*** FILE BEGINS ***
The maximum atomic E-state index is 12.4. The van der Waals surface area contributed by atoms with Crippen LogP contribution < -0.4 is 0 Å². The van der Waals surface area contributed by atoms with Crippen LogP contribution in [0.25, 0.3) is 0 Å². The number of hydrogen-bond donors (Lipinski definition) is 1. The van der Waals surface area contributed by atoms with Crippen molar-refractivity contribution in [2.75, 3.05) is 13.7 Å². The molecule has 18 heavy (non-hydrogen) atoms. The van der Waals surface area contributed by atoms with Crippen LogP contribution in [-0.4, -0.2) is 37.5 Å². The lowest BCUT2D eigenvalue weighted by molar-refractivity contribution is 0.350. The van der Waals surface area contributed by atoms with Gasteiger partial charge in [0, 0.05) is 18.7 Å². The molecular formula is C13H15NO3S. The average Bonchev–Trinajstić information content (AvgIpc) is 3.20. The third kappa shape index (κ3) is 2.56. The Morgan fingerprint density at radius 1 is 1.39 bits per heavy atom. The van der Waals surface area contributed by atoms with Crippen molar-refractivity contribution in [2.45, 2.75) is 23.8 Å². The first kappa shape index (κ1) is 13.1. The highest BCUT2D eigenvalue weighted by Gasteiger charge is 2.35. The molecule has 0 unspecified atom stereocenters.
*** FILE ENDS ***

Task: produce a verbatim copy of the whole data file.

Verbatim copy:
The maximum atomic E-state index is 12.4. The van der Waals surface area contributed by atoms with Crippen LogP contribution < -0.4 is 0 Å². The van der Waals surface area contributed by atoms with Crippen LogP contribution in [0.25, 0.3) is 0 Å². The number of hydrogen-bond donors (Lipinski definition) is 1. The van der Waals surface area contributed by atoms with Crippen molar-refractivity contribution in [2.75, 3.05) is 13.7 Å². The molecule has 18 heavy (non-hydrogen) atoms. The van der Waals surface area contributed by atoms with Crippen LogP contribution in [-0.4, -0.2) is 37.5 Å². The lowest BCUT2D eigenvalue weighted by molar-refractivity contribution is 0.350. The van der Waals surface area contributed by atoms with Gasteiger partial charge in [0, 0.05) is 18.7 Å². The molecular formula is C13H15NO3S. The average Bonchev–Trinajstić information content (AvgIpc) is 3.20. The third kappa shape index (κ3) is 2.56. The Morgan fingerprint density at radius 1 is 1.39 bits per heavy atom. The van der Waals surface area contributed by atoms with Crippen molar-refractivity contribution in [2.45, 2.75) is 23.8 Å². The first kappa shape index (κ1) is 13.1. The highest BCUT2D eigenvalue weighted by Gasteiger charge is 2.35. The molecule has 0 unspecified atom stereocenters.